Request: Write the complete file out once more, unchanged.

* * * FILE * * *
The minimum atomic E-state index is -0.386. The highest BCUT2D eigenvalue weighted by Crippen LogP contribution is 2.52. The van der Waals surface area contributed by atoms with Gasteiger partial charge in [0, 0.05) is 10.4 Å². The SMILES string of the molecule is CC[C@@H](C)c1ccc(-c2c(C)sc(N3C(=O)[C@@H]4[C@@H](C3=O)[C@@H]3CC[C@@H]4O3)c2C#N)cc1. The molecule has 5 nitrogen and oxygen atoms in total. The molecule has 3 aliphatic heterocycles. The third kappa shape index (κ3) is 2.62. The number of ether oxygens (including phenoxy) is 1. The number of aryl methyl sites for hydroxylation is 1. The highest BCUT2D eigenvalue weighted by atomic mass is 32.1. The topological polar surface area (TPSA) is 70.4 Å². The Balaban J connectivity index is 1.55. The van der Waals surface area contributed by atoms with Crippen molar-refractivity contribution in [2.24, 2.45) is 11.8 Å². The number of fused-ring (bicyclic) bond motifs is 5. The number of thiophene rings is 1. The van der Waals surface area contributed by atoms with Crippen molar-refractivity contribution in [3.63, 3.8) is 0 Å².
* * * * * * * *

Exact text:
The minimum atomic E-state index is -0.386. The highest BCUT2D eigenvalue weighted by Crippen LogP contribution is 2.52. The van der Waals surface area contributed by atoms with Gasteiger partial charge in [0, 0.05) is 10.4 Å². The SMILES string of the molecule is CC[C@@H](C)c1ccc(-c2c(C)sc(N3C(=O)[C@@H]4[C@@H](C3=O)[C@@H]3CC[C@@H]4O3)c2C#N)cc1. The molecule has 5 nitrogen and oxygen atoms in total. The molecule has 3 aliphatic heterocycles. The third kappa shape index (κ3) is 2.62. The number of ether oxygens (including phenoxy) is 1. The number of aryl methyl sites for hydroxylation is 1. The highest BCUT2D eigenvalue weighted by atomic mass is 32.1. The topological polar surface area (TPSA) is 70.4 Å². The Balaban J connectivity index is 1.55. The van der Waals surface area contributed by atoms with Crippen molar-refractivity contribution in [2.24, 2.45) is 11.8 Å². The number of fused-ring (bicyclic) bond motifs is 5. The number of thiophene rings is 1. The van der Waals surface area contributed by atoms with Crippen molar-refractivity contribution in [3.63, 3.8) is 0 Å².